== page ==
{
        public:
            // Returns a + b
            static double Add(double a, double b);
    
            // Returns a - b
            static double Subtract(double a, double b);
    
            // Returns a * b
            static double Multiply(double a, double b);
    
            // Returns a / b
            // Throws DivideByZeroException if b is 0
            static double Divide(double a, double b);
        };
    }
    
  3. Implement the functionality for MyMathFuncs in the source file. The code should resemble the following:

    // MathFuncsAssembly.cpp
    // compile with: /clr /LD
    
    #include "MathFuncsAssembly.h"
    
    namespace MathFuncs
    {
        double MyMathFuncs::Add(double a, double b)
        {
            return a + b;
        }
    
        double MyMathFuncs::Subtract(double a, double b)
        {
            return a - b;
        }
    
        double MyMathFuncs::Multiply(double a, double b)
        {
            return a * b;
        }
    
        double MyMathFuncs::Divide(double a, double b)
        {
            if (b == 0)
            {
                throw gcnew DivideByZeroException("b cannot be zero!");
            }
    
            return a / b;
        }
    }
    
  4. Compile the class library by selecting Build Solution from the Build menu. This creates a dynamic link library (DLL) that can be used by other programs. For more information on DLLs, see DLLs.

To create an application that references the class library

  1. To create an application that will reference and use the class library that was just created, from the File menu, select New and then select Project….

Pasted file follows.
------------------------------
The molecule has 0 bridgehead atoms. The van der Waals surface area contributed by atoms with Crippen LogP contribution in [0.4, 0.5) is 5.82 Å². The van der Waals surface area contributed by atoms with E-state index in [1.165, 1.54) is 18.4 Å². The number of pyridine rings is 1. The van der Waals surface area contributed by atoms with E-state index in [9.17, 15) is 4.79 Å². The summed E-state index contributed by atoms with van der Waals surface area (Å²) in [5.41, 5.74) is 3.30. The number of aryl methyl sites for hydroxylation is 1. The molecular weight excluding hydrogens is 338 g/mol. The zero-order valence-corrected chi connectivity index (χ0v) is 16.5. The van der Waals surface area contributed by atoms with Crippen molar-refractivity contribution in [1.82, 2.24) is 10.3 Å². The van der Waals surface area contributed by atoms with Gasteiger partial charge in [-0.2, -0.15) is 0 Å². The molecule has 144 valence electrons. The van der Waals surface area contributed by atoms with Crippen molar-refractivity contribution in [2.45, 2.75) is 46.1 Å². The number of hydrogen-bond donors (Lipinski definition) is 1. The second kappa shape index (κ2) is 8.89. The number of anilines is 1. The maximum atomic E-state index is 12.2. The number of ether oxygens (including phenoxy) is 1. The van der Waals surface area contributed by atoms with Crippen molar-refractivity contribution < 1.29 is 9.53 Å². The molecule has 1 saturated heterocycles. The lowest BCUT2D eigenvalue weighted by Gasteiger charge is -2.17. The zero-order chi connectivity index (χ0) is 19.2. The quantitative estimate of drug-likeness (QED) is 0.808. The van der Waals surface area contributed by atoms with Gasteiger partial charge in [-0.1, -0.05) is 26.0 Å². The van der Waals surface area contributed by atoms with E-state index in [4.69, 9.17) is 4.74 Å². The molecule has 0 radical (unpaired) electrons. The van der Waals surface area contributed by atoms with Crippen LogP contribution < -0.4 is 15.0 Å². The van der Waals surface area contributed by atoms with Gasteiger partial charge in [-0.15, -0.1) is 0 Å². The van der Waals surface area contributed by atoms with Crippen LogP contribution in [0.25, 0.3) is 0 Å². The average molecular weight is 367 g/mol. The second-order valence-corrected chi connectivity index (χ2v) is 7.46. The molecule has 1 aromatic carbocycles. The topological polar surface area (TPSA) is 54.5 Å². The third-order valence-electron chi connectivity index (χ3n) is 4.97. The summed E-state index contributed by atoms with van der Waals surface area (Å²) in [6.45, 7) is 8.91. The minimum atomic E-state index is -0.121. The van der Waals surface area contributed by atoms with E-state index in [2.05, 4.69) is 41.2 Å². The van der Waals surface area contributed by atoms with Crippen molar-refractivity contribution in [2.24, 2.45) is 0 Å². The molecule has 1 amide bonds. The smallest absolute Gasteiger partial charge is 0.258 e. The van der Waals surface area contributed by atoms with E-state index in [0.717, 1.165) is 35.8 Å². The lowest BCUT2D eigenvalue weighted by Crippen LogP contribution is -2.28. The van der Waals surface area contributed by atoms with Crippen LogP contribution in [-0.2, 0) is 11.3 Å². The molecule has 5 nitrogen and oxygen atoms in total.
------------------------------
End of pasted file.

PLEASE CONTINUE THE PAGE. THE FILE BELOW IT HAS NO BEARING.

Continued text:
2. From the Project types pane, under Visual C++, select CLR. This creates a project that targets the Common Language Runtime.

  3. From the Templates pane, select CLR Console Application.

  4. Choose a name for the project, such as MyExecRefsAssembly, and enter it in the Name field. Next to Solution, select Add to Solution from the drop down list. This will add the new project to the same solution as the class library.

  5. Press OK to create the project.

  6. By default, when new projects are created, they are set up to use precompiled headers. To disable precompiled header, select Properties from the Project menu. Expand the Configuration Properties node, then expand the C/C++ node, and select Precompiled Headers. From the dropdown list next to Create/Use Precompiled Header, select Not Using Precompiled Header. Press OK to save these changes. For more information on precompiled headers, see Creating Precompiled Header Files.

To use the functionality from the class library in the console application